A fine Inca bottle from Peru, ca. 1300 – 1500 AD. This nicely burnished blackware bottle is 8” high and is decorated with a broad band on water symbols, topped with a band depicting the Crested Animal, also known as the Moon Dragon. A cute bird adorns the spout. In excellent condition, with strong mineral deposits.
A fine Moche IV stirrup vessel from Peru, ca. 450 - 550 AD. It is 9-1/2" high and is decorated with a bean motif covering a little more than half the chamber. The Moche used such ideographic designs to communicate messages. The stirrup is decorated with a serpent, as well as a Cereus cactus. Vivid paint, good mineral deposits.
Cf. Larco Hoyle "Los Mochicas I", page 164.
A large Recuay canteen from Peru, ca. 200 – 500 AD. It is 9-1/2” high and is decorated on both sides with demonic heads, executed in black using the characteristic negative resist paint technique. Good mineral deposits and trails.
A fine Chimu orangeware bottle from Peru, ca. 1100 – 1450 AD. It is 7-1/2” high and is decorated with a band of recurved step fret designs, combining agricultural terraces and wave designs into a fertility motif. A step adorno decorates the spout. Highly burnished, good mineral deposits, with trails etched into the firing cloud.
A lovely Nazca flared bowl from Peru, ca. 600 – 800 AD. This fine polychrome vessel is 5-1/4” in diameter and is decorated with spears and vertical lines. The bottom of the vessel is quartered. In perfect condition, with vivid paint and good mineral deposits.
Cf. Proulx “Sourcebook of Nasca Iconography”, page 187.
A choice Inca phytomorphic vessel from Peru, ca. 1300 – 1500 AD. This well-made bottle is 7-3/4” high and depicts four pepinos surrounding the central chamber. The spout is encircled with an additional design band, which is an unusual feature. In perfect condition, with strong mineral deposits.
A rare matched pair of Recuay gilded tupos from Peru, ca. 1 – 650 AD. These beautiful mantle pins are 5-3/4” long and depict a pair of serpents. The eyes are inlaid with red Spondylus shell on both sides and much of the gold layer remains intact.
Cf. De Lavalle “Cobre”, page 406.
An enormous Colonial Inca wood kero from Peru, ca. 1540 – 1575 AD. This large beaker is 8-1/4” high, 5-3/8” in diameter and is decorated with elaborately carved designs that have lost all but vestiges of the earlier, traditional Pre-Columbian motifs. This highly detailed example shows wear consistent with extensive usage and good mineral deposits. Rare find in this size!
An excellent Chimu-Inca zoomorphic vessel from Peru, ca. 1400 – 1500 AD. This large bottle is 8-1/2” high and features a nicely detailed monkey draped over the top of the chamber. The head has expressive facial features, with the legs and tail molded in relief. The piece is intact and covered inside and out with strong mineral deposits and trails.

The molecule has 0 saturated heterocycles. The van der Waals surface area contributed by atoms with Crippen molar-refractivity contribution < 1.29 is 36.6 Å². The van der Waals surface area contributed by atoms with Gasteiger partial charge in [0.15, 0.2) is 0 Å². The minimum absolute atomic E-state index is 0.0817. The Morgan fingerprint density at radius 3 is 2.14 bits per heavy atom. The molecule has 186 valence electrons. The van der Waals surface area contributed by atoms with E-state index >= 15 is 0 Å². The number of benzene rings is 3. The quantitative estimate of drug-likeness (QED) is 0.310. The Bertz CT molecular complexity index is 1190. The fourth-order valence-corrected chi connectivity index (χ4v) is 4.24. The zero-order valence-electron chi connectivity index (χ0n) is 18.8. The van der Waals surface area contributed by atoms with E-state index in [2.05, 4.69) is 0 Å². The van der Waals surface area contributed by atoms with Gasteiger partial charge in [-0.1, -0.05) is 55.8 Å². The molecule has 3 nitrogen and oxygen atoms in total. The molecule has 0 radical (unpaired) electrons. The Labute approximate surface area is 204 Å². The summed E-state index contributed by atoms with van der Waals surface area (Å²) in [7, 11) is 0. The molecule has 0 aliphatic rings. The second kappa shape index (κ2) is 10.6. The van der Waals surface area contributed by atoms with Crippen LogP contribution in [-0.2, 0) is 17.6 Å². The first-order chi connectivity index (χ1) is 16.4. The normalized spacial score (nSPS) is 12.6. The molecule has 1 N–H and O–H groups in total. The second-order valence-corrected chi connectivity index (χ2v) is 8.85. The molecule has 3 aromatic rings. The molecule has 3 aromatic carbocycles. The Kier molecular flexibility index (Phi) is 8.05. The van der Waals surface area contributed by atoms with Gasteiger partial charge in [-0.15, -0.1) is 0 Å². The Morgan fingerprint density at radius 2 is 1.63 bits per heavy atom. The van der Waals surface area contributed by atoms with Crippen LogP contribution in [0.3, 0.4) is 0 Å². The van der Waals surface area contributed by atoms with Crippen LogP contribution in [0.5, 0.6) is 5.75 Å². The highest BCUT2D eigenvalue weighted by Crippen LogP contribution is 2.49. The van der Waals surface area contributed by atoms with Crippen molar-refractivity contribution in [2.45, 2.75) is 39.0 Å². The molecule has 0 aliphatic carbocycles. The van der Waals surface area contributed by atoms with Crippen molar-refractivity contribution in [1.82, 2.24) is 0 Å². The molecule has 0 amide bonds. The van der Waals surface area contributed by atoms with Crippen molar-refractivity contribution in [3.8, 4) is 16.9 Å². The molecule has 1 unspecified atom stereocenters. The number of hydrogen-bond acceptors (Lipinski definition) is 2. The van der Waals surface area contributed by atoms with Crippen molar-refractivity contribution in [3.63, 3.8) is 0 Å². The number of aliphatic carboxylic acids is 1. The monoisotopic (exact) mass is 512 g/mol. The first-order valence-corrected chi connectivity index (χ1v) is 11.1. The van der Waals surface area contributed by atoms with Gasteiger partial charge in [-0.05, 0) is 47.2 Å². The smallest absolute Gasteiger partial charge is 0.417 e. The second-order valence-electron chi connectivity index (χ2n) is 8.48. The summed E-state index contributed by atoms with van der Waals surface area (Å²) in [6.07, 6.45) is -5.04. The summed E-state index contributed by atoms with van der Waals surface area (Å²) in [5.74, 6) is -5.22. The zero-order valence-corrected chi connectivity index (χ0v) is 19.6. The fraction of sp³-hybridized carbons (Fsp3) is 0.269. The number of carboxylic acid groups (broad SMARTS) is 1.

A choice Inca ceremonial pitcher from Peru, ca. 1400 – 1500 AD. This finely made vessel is 4-1/4” high and is decorated with two bands of geometric designs painted in black over the highly burnished red slip. The broad strap handle is decorated with a variety of linear designs and shows signs of extensive usage.
Cf. Domingo “Arqueologia Andina Peru”, page 365, for similar from Madrid’s Museo de America.
A rare Chimu bowl from Peru, ca. 1100 – 1450 AD. This elaborately decorated example is 6” in diameter and features four radiating panels of animated foxes, separated by panels of step-fret and serpentine designs. Nice find.
A lovely Lambayeque (Sican) bottle from Peru, ca. 700 – 1300 AD. It is 6-1/4” high and depicts the primary deity Naymlap with tears streaming down his face, representing rain. He is flanked by a pair of attendants, typically identified as his children, peering out from the inside of ceremonial huts. A nicely detailed example with good mineral deposits.
Cf. Kauffman-Doig, "Empire of Mystery", page 135.
An excellent Chimu or Lambayeque canteen from Peru, ca. 1100 – 1450 AD. This lovely blackware vessel is 7” high and is a ceramic version of a bottle gourd (Lagenaria siceraria). This rare example also mimics the large, stacked vessels used by chicha vendors in the markets. It is highly burnished, has intact suspension loops and shows strong mineral deposits and trails overall.
Cf. De Lavalle “Lambayeque”, page 92.
A choice Huari painted vessel from Peru, ca. 650 – 800 AD. This fine chicha jug from the Huara Valley is 7-1/2” high and features a nicely detailed figure seated atop the chamber. The upper half of the vessel is decorated with panels of linear and mesh décor, echoing traditional textile motifs. Intact, with vivid paint and strong mineral deposits.
A rare Moche comb from Peru, ca. 200 – 600 AD. This choice example of a textile manufacturing tool is 4-1/8” wide and is made from split Carrizo reed and palm spikes, bound together with braided string. Rare type in excellent condition.
Cf. Larco Hoyle "Los Mochicas II", page 194.
A choice Cupisnique fruit effigy from Peru, ca. 800 - 200 BC. This single-spout bottle is 10-1/4" wide, 8" high and is finely detailed with paint and incising. The incised lines are highlighted with tan paint and spotted patterns are created with the use of a negative resist technique. Intact, with good mineral deposits.
A nice Chimu phytomorphic bottle from Peru, ca. 1100 – 1450 AD. It is 6” high and depicts a lúcuma. This fruit was highly prized and cultivated by ancient Andean cultures and is still widely used in the production of desserts and baked goods. Intact, with heavy mineral deposits.
A beautiful Nazca-Huari transitional shell-form vessel from Peru, ca. 700 – 800 AD. It is 6-3/4” long and is decorated with a Radiating or Flying Eye design painted over the cream slip in the Atarco style. Small bar elements surround the large spout.
Cf. Proulx “Sourcebook of Nasca Iconography”, page 111.